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Brief Bioinform. 2010 Mar;11(2):225-43. doi: 10.1093/bib/bbp061. Epub 2009 Dec 10.

Bioinformatical approaches to characterize intrinsically disordered/unstructured proteins.

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Institute of Enzymology, H-1518 Budapest, Hungary.


Intrinsically disordered/unstructured proteins exist without a stable three-dimensional (3D) structure as highly flexible conformational ensembles. The available genome sequences revealed that these proteins are surprisingly common and their frequency reaches high proportions in eukaryotes. Due to their vital role in various biological processes including signaling and regulation and their involvement in various diseases, disordered proteins and protein segments are the focus of many biochemical, molecular biological, pathological and pharmaceutical studies. These proteins are difficult to study experimentally because of the lack of unique structure in the isolated form. Their amino acid sequence, however, is available, and can be used for their identification and characterization by bioinformatic tools, analogously to globular proteins. In this review, we first present a small survey of current methods to identify disordered proteins or protein segments, focusing on those that are publicly available as web servers. In more detail we also discuss approaches that predict disordered regions and specific regions involved in protein binding by modeling the physical background of protein disorder. In our review we argue that the heterogeneity of disordered segments needs to be taken into account for a better understanding of protein disorder.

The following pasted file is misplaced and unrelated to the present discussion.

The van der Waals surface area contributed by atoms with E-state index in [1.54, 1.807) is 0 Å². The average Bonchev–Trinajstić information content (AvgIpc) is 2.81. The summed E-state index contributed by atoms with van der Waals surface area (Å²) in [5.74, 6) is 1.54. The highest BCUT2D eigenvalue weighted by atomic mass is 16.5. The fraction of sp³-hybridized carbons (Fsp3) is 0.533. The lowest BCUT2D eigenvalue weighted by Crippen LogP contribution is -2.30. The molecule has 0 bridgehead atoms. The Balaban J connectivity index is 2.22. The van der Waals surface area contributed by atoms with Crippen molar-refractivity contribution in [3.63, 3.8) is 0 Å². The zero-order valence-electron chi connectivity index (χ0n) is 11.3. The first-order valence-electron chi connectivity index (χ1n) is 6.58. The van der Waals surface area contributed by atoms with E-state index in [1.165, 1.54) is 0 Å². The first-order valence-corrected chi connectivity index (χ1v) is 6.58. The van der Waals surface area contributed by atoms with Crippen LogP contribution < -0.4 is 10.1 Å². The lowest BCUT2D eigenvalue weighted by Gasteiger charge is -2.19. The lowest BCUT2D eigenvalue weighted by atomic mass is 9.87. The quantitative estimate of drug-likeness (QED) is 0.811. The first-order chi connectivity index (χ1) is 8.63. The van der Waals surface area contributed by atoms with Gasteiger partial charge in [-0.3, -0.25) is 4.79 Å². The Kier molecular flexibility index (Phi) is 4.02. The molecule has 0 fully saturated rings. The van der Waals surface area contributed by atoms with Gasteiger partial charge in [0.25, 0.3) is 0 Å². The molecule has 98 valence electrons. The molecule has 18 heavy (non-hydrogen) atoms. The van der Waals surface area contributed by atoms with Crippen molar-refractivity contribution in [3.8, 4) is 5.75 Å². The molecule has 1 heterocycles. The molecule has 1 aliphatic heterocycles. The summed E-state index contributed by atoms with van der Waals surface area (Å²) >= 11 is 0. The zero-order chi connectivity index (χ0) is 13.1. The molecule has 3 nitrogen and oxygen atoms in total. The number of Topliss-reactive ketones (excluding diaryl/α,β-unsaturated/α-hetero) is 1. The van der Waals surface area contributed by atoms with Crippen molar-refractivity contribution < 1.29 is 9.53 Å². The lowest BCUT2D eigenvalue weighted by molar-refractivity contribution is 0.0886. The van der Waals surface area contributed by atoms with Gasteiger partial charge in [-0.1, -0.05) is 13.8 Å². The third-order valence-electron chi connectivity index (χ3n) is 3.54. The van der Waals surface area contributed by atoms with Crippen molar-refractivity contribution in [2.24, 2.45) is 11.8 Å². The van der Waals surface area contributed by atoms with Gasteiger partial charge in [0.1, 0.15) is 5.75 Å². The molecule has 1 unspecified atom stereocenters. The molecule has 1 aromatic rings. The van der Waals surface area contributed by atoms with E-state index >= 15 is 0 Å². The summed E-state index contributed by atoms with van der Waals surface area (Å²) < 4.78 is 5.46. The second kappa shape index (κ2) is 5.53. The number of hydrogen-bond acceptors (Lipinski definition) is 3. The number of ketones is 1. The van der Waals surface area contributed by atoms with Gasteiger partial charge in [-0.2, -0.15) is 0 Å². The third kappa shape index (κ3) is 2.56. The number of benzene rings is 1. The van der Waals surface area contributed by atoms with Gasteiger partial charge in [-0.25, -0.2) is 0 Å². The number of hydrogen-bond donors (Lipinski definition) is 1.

[Indexed for MEDLINE]

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